Critic Consensus: No consensus yet.
Critic Reviews for Guy
Vincent D'onofrio asks: "Why would anyone see a film about me ?" It's a good question I couldn't answer.
Esta história de amor narrada de forma inovadora (e com atuação brilhante de D'Onofrio) faz uma crítica ácida sobre o poder destrutivo que a mídia exerce sobre as pessoas.
Audience Reviews for Guy
In this gorgeous experimental movie, Vincent D'onofrio plays an ordinary man named Guy Dade who finds himself in fairly extraordinary circumstances. One day while walking down the street he realizes someone is filming him. When he tries to avoid the camerawoman, she follows. When he tells her to stop, she refuses and follows him home. This unnamed woman (played by Hope Davis) is a rogue film maker, and she has chosen Guy as the subject of her documentary. She intends to watch him day and night whether he agrees to it or not, and reluctantly, he does. As this woman gets deeper and deeper into his trust, his day-to-day existence, and his privacy, his life starts to come apart at the seams. This movie made me think of all sorts of things. Voyeurism-- the thrill of watching, and the complementary thrill of being watched. The boundary between the actor and the camera, between the actor and the audience. It made me want to wax nerdy and poetic. In addition to the unusual method of storytelling and the thoughts it provokes, [I]Guy[/I] also offers a stunning performance from D'onofrio, whom you may recognize from Law and Order: Criminal Intent or one of dozens of movies he's appeared in over the years, from [I]Full Metal Jacket[/I] to [I]Men in Black[/I]. The role of Guy is obvious a demanding one; D'onofrio basically carries the movie on his shoulders, appearing in almost every second and keeping up his facade as your everyday Guy-off-the-street. Hope Davis is also convincing as the obsessed film maker, for all that she is mostly just a voice. However, you will not always like the characters. In particular, Guy is frequently deceitful and even violent in places. The film maker has her own set of issues I won't go into. Overall, I didn't mind, though I did occasionally want to throw things when I wasn't falling in love. The worst thing about this movie is that it is extremely hard to find. I had to TiVo it off Sundance at 3 AM. Good luck to you.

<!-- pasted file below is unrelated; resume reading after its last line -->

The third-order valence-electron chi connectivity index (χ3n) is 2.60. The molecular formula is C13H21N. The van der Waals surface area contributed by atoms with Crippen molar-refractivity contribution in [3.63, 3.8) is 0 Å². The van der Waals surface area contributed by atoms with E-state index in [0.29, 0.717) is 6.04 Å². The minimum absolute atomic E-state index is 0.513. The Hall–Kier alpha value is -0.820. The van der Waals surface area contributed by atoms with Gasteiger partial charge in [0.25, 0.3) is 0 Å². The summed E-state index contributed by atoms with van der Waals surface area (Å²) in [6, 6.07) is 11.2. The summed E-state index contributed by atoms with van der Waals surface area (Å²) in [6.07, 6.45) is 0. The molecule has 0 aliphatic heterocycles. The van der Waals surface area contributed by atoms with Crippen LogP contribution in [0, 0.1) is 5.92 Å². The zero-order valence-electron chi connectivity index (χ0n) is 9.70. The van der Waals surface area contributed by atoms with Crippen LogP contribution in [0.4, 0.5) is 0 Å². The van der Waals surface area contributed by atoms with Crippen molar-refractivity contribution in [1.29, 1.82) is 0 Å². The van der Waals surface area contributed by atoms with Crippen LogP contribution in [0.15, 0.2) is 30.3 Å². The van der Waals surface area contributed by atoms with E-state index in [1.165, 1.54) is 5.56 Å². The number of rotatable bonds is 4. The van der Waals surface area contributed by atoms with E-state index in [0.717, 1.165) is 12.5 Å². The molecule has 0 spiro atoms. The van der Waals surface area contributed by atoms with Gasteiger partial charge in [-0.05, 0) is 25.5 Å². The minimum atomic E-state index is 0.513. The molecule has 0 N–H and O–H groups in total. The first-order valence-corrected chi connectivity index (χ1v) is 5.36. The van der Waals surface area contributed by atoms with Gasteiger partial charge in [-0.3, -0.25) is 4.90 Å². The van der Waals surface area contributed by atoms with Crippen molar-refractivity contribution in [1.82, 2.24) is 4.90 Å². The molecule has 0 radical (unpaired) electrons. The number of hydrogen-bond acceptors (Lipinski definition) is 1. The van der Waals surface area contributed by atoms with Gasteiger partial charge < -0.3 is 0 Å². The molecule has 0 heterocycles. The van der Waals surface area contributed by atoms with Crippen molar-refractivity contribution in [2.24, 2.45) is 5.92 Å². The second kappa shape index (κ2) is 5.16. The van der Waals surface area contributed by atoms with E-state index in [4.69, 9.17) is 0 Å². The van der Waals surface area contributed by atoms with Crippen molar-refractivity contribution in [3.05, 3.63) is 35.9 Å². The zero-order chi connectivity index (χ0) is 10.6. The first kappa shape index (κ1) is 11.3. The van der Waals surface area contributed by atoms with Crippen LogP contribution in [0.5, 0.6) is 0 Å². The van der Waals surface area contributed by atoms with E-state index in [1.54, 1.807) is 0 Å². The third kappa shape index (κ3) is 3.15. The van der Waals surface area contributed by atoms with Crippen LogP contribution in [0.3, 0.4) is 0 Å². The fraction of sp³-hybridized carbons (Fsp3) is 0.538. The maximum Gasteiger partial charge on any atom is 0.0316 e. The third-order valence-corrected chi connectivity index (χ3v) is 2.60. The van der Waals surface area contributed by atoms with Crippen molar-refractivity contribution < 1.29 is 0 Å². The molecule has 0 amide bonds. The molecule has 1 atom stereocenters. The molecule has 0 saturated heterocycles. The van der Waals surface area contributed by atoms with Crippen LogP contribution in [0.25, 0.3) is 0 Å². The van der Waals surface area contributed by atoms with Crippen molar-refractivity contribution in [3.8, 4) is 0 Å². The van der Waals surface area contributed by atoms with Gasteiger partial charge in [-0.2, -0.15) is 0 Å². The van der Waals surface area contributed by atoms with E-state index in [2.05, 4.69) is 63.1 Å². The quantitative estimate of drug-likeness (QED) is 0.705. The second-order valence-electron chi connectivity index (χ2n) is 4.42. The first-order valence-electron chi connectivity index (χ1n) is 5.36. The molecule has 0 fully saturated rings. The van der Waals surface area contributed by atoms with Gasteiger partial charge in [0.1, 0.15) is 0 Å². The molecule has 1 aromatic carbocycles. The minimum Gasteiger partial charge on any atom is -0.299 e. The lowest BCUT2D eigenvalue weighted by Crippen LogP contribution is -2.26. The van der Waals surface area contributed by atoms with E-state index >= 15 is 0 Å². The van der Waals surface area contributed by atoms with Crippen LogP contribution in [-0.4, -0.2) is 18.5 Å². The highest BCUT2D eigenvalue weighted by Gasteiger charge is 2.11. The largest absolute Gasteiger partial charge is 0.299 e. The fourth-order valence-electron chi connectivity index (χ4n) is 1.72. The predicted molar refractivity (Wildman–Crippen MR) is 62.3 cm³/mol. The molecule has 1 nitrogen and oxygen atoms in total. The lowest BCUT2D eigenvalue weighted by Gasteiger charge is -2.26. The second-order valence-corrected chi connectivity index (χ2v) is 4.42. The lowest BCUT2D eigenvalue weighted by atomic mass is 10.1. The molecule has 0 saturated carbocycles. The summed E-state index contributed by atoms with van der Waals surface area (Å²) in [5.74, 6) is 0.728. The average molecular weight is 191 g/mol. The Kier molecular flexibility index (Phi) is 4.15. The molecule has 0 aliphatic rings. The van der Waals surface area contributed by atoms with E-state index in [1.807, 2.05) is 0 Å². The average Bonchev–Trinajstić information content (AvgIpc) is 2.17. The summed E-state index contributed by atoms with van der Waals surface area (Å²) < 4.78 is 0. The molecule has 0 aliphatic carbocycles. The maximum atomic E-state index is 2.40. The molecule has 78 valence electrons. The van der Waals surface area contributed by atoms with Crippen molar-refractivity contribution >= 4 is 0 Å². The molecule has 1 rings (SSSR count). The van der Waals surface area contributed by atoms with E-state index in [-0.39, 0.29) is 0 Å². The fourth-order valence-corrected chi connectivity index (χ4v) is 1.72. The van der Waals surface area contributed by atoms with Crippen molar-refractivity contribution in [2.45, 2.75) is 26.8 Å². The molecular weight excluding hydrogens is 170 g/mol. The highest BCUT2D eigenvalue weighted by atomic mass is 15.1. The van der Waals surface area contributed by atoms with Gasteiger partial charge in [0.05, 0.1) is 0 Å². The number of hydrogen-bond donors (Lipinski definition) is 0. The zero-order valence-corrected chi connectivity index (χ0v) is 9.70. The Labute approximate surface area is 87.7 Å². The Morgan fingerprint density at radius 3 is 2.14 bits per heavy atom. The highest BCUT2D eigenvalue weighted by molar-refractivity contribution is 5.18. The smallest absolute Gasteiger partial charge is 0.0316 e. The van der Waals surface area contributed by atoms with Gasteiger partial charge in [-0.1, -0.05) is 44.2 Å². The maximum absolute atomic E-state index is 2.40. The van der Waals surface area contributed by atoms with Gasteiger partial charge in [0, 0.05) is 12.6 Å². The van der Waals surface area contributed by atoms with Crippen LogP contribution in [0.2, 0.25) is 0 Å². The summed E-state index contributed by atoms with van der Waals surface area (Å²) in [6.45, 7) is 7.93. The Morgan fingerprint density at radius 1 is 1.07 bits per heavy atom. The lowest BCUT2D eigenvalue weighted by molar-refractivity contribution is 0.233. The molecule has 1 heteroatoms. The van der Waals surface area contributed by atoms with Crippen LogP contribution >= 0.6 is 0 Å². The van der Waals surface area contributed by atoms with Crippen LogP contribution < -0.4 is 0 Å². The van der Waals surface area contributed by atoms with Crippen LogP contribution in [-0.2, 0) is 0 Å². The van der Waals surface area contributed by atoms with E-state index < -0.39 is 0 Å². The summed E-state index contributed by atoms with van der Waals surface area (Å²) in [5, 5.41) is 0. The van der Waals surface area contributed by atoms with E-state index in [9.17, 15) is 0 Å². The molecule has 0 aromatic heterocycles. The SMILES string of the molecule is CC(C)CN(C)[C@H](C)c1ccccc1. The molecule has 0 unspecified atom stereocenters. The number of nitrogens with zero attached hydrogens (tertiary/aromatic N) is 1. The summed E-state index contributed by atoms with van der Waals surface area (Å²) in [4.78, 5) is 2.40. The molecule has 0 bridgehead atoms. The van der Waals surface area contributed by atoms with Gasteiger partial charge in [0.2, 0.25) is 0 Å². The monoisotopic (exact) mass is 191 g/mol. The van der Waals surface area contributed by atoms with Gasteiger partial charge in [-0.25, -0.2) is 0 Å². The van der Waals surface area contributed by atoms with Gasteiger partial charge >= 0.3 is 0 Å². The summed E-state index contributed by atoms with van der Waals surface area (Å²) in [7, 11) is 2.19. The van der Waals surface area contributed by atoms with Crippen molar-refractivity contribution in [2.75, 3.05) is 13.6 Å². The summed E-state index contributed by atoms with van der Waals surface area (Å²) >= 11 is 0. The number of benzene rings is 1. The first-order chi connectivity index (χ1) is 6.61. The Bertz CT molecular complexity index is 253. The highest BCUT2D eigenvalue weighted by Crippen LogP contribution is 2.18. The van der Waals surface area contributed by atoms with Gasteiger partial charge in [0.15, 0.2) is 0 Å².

[font=Times New Roman][size=3][b]I simply cannot get enough of D’Onofrio. I have seen him in some clunker films; I’ve seen him in roles where I walked away thinking, “What the Hell was I thinking?!”…or more to the point, “What the Hell was [i]he[/i] thinking?!?” [/b][/size][/font] [font=Times New Roman][size=3][b]This is NOT one of those films…nor is this one of those roles. I brought this movie home expecting a sort of attempt at Warhol-meets-Fellini-esque fair. Boy, was I off base. This is an immensely deep and oft-as-not deeply painful character study that forces the at-home voyeur to look inside the darker shadows of his or her own soul at times, to look at the most vulnerable - and thus, well-hidden – facets of our humanness, but it’s of its own vein entirely. This film is character-driven, and it strives neither to idealize nor to indemnify either primary character (or their motivations) at all, just to illuminate them. It explores the things that make us tick, in the post-modern reality TV-driven, voyeuristic society we have created. The beauty is, it creates fictional characters who are far more real, touchable, enviable, pitiable and personal than any single seasonal product presented for our viewing enjoyment since the boon of this frenzy. I think this film is pretty Avant Garde in that it explored this phenomenon before it became the huge cash cow that it now is: pre- Survivor, Bachelor/Bachelorette et.al., [i]ad nauseum[/i]…[/b][/size][/font] [font=Times New Roman][size=3][b]On the surface, this film is…well, it’s pretty shallow. But the character interpretation and execution brings a depth to the movie that makes it very much worth exploring. It’s about fear and desperation and shame. It’s also about judgment. It’s about how the choices we make to let people into our lives affect us far more personally than we sometimes like to think. And for that matter, how personal the [i]very act of[/i] choosing to let someone in really is. [/b][/size][/font] [font=Times New Roman][size=3][b]Camera, played by Hope Davis, is a guerilla filmmaker who quietly charges into her latest subject, Guy’s, life one morning as he walks onto the street. He first expects he’s the subject of a Candid Camera prank, then of a stalker, and finally a mere object. Camera follows his every move, refusing to reveal her name, why she’s filming him; but she also refuses to stop filming. Guy’s life falls far short of idyllic anyway: he’s holding onto his job, his girlfriend and even his home by a thread. Camera’s arrival and subsequent pursuit sees to the effective dissolution of the things that sustain in his life, but he becomes obsessed nonetheless with the appeal of being watched. Camera vacillates between manipulation of his feelings and becoming an unsuspecting victim to her own.[/b][/size][/font] [font=Times New Roman][size=3][b]D’Onofrio’s art is that of bringing utter humanity to the darkest of monsters…or is it the other way around? Therein lies the beauty: I have never, ever encountered characters that can somehow grate so much that I want to shake the teeth from their skulls, while I want to just hold them and make it all okay, at the same time. I vacillate. I’ve watched my share of the current RTV fare: I can start out empathizing with a character and decide that I just don’t like them; I can start out hating a character and decide I wouldn’t mind having that person as a buddy (even if, in small doses); but I just can’t hold empathy for long enough either way to feel such conflict for any of them, really – and theses are ‘real people’. In this movie (like a couple of others that have made me a staunch fan of D’Onofrio’s), I want to smack him AND hug him. I want to be offended sometimes, but I just can’t because the things he expresses and the ways in which he expresses them are so intrinsically honest and real and…just human. [/b][/size][/font] [font=Times New Roman][size=3][b]This is a hard film to get your hands on here in the U.S., but if you have the opportunity, I’d highly recommend it. But be prepared to stare some of your darkest demons right in the eye for about ninety minutes: there is no escaping them in this vehicle.[/b][/size][/font]